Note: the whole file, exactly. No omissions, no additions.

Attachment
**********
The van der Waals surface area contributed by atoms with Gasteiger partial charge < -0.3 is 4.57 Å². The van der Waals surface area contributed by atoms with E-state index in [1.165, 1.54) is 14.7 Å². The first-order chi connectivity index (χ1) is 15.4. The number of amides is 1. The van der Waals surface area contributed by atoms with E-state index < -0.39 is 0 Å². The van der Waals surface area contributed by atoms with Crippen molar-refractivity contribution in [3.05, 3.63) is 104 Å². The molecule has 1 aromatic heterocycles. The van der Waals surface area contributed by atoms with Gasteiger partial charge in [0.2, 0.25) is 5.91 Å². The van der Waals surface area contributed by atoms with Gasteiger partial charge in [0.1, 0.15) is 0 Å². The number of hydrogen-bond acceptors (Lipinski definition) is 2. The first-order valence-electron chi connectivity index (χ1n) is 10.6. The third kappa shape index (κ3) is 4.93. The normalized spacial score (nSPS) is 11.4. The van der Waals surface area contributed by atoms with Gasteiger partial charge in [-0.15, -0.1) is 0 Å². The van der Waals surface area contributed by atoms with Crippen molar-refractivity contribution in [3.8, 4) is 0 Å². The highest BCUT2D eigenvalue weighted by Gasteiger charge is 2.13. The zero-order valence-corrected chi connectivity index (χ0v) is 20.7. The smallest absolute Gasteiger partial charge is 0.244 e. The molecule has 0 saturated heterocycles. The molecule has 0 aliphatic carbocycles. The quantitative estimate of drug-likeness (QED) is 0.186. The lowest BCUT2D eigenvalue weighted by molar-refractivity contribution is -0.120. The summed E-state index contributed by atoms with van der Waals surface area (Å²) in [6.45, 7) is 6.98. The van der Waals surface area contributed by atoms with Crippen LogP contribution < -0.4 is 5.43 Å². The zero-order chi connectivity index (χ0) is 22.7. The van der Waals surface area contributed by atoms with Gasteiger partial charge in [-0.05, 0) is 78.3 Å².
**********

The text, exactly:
The van der Waals surface area contributed by atoms with Gasteiger partial charge < -0.3 is 4.57 Å². The van der Waals surface area contributed by atoms with E-state index in [1.165, 1.54) is 14.7 Å². The first-order chi connectivity index (χ1) is 15.4. The number of amides is 1. The van der Waals surface area contributed by atoms with E-state index < -0.39 is 0 Å². The van der Waals surface area contributed by atoms with Crippen molar-refractivity contribution in [3.05, 3.63) is 104 Å². The molecule has 1 aromatic heterocycles. The van der Waals surface area contributed by atoms with Gasteiger partial charge in [0.2, 0.25) is 5.91 Å². The van der Waals surface area contributed by atoms with Gasteiger partial charge in [0.1, 0.15) is 0 Å². The number of hydrogen-bond acceptors (Lipinski definition) is 2. The first-order valence-electron chi connectivity index (χ1n) is 10.6. The third kappa shape index (κ3) is 4.93. The normalized spacial score (nSPS) is 11.4. The van der Waals surface area contributed by atoms with Gasteiger partial charge in [-0.15, -0.1) is 0 Å². The van der Waals surface area contributed by atoms with Crippen molar-refractivity contribution in [3.8, 4) is 0 Å². The highest BCUT2D eigenvalue weighted by Gasteiger charge is 2.13. The zero-order valence-corrected chi connectivity index (χ0v) is 20.7. The smallest absolute Gasteiger partial charge is 0.244 e. The molecule has 0 saturated heterocycles. The molecule has 0 aliphatic carbocycles. The quantitative estimate of drug-likeness (QED) is 0.186. The lowest BCUT2D eigenvalue weighted by molar-refractivity contribution is -0.120. The summed E-state index contributed by atoms with van der Waals surface area (Å²) in [6.45, 7) is 6.98. The van der Waals surface area contributed by atoms with Crippen LogP contribution < -0.4 is 5.43 Å². The zero-order chi connectivity index (χ0) is 22.7. The van der Waals surface area contributed by atoms with Gasteiger partial charge in [-0.05, 0) is 78.3 Å².